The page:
The UK's economy contracted 0.2% in the final quarter of 2011, revised figures have confirmed, while growth for the year as a whole was lower than previously thought.
Final quarter gross domestic product (GDP) was left unchanged in the Office for National Statistics' second estimate, despite consumer spending returning to growth for the first time in a year-and-a-half as retailers slashed prices.
The fall in GDP was largely driven by the biggest drop in business investment for a year, while the production sector, which includes manufacturing, declined 1.4% compared with previous estimates of 1.2%. The construction sector contracted and the powerhouse services sector was flat.
But the UK's GDP growth for 2011 as a whole was revised down to 0.8% from 0.9% in its previous estimate after growth in the first and third quarters was weaker than previously thought. The figures will add to fears that the UK could head back into recession - defined as two successive quarters of GDP falls.
Economists are currently unsure about whether the UK's economy will continue to deteriorate in the first quarter of 2012, after encouraging industry surveys in recent months.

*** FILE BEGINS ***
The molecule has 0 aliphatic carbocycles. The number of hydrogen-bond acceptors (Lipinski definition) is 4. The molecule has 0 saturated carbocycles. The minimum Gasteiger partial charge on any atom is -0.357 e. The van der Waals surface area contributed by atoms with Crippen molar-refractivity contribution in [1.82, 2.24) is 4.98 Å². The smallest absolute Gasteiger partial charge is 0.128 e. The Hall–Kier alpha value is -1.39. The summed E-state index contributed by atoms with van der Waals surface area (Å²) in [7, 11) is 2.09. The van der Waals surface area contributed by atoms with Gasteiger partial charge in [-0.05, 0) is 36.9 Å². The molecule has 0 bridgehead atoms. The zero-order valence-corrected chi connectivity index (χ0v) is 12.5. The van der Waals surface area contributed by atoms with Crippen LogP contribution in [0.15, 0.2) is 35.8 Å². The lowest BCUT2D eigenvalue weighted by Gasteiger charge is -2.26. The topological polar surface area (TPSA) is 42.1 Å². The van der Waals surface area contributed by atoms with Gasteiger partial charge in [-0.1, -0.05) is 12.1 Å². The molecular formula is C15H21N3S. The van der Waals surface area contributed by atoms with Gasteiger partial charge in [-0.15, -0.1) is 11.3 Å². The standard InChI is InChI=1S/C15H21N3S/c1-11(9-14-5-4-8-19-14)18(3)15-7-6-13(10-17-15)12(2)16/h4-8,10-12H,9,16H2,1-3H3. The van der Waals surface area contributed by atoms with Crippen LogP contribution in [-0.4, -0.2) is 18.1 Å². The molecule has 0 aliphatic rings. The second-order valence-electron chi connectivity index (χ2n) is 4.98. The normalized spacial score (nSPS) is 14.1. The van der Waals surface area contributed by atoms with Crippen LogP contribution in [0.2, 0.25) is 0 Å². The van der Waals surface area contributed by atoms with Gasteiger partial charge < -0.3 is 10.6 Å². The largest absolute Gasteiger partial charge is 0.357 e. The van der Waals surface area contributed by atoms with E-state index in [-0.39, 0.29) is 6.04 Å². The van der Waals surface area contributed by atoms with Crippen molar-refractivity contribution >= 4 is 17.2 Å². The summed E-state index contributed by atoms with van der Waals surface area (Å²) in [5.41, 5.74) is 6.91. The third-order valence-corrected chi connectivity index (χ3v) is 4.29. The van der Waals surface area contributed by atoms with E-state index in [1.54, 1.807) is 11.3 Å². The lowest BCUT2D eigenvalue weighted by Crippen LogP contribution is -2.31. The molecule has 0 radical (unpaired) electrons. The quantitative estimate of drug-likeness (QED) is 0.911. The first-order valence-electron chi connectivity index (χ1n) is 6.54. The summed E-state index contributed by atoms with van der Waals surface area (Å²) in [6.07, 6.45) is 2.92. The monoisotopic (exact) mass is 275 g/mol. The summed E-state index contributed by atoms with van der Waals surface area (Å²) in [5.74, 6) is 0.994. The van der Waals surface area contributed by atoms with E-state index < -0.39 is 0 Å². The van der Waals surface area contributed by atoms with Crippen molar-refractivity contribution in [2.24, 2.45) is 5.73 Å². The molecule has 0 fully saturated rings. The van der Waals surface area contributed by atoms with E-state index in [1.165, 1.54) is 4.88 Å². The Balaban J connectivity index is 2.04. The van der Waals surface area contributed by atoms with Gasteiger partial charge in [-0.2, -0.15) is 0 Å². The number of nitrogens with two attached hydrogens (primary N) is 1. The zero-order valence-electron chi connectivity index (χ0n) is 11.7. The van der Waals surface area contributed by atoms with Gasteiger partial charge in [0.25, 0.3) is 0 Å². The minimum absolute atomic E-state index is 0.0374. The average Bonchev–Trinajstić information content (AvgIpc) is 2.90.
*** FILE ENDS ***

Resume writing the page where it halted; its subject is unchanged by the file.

Chris Williamson, chief economist at Markit, said: "Unless the eurozone debt crisis escalates, the coming year is therefore likely to see modest growth. However, there will no doubt be high volatility in the GDP numbers due to factors such as the Olympics and additional bank holiday for the Queen's Jubilee."
The figures from the ONS showed that household consumption rose 0.5% despite pay continuing to fall by 0.3% when the effects of inflation are included. But despite the rise in the final quarter, consumer spending fell by 0.8% for 2011 as a whole.
The fall in industrial production was worse than previously thought, with electricity and gas supply falling by 5.1% as the mild autumn weather caused households to turn down their central heating. The manufacturing sector declined by 0.8% in the quarter, which was slightly better than previous estimates.
Shadow chancellor Ed Balls said: "Since George Osborne's spending review, the economy has grown by just 0.2% compared to the 3.0% the Government predicted. And far from the eurozone crisis being to blame, only rising exports kept us out of recession last year.
"For the sake of hard-pressed families, pensioners, young people and businesses, George Osborne needs to listen and use next month's Budget to change course. It's his last chance to make a difference to our economic prospects this year and next."